Google has re-worked the way it launches new products.
“We were concerned that some of the biggest ideas were getting squashed,” Google CEO Eric Schmidt told the WSJ, which broke the story.
In the new way of doing things — started recently — Google execs will pitch new products to Eric, Google cofounders Larry Page and Sergey Brin, or other top execs during meetings called “innovation reviews.”
Before, lots of ideas and projects at Google hovered below the radar without top execs ever knowing they existed.
The idea is to encourage innovation and also to keep employees from feeling like they have to leave the company to pursue good ideas (paging Twitter founders).
The Journal says the new process is already responsible for three new products: Google Wave, some kind of facial-recognition software to be launched later this summer, and App Synch, which makes it easier for Google Docs users to synch to Microsoft Office.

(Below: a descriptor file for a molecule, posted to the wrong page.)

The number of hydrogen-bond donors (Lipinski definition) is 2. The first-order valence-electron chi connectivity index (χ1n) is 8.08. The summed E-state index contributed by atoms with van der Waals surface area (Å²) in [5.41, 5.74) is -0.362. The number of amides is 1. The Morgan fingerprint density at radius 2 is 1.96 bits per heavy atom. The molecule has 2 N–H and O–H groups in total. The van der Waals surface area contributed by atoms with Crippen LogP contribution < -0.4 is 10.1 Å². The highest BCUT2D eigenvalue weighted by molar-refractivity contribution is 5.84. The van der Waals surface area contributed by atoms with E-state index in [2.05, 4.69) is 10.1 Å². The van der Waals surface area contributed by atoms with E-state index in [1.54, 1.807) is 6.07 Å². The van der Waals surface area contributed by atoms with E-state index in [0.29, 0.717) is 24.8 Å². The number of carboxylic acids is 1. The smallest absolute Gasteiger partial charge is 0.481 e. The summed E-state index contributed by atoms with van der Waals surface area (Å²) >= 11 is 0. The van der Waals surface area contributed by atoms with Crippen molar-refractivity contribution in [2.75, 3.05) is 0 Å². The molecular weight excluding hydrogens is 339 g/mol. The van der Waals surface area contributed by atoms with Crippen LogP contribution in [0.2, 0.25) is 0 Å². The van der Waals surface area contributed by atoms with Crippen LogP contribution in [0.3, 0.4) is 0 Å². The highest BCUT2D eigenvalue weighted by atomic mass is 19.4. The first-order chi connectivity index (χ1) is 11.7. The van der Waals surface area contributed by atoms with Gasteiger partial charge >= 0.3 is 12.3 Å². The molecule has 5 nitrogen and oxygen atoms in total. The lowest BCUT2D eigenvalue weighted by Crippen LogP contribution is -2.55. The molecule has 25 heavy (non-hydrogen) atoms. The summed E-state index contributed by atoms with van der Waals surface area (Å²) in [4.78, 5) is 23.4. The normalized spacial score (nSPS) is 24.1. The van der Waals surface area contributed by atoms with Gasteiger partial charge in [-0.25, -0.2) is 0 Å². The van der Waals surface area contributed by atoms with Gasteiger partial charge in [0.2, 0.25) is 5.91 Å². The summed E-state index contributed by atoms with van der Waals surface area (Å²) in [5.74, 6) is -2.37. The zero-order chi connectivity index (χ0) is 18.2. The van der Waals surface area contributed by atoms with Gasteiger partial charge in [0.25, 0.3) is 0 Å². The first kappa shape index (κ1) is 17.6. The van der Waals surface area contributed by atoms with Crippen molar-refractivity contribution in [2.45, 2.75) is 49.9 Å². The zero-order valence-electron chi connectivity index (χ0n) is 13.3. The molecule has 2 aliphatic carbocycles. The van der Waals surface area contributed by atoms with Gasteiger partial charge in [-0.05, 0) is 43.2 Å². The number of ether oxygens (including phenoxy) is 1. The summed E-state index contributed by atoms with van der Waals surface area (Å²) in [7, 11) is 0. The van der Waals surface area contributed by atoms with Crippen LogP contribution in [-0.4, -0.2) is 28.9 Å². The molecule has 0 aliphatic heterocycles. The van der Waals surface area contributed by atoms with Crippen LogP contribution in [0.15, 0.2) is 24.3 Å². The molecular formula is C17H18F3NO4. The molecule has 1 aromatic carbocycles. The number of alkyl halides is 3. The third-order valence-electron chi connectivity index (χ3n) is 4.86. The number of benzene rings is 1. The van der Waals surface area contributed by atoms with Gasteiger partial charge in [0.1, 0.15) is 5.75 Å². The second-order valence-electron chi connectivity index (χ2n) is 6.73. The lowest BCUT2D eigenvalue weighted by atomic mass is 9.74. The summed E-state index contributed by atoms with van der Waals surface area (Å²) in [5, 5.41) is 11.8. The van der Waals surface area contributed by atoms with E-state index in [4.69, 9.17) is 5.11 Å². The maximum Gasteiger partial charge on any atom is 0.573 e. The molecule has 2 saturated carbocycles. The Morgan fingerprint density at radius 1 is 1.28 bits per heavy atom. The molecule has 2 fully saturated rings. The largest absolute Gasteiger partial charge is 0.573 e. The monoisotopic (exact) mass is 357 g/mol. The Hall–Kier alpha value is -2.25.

A Google friend of ours says the changes aren’t exactly a big deal in the company.
These changes could be some of what the New York Post was getting at in its hyperbolicly headlined story “FEAR GRIPS GOOGLE” from earlier this week:
Co-founder Sergey Brin is so rattled by the launch of Microsoft’s rival search engine that he has assembled a team of top engineers to work on urgent upgrades to his Web service, The Post has learned.
Brin, according to sources inside the tech behemoth, is himself leading the team of search-engine specialists in an effort to determine how Bing’s crucial search algorithm differs from that used by the company he founded in 1998 with Stanford University classmate Larry Page.
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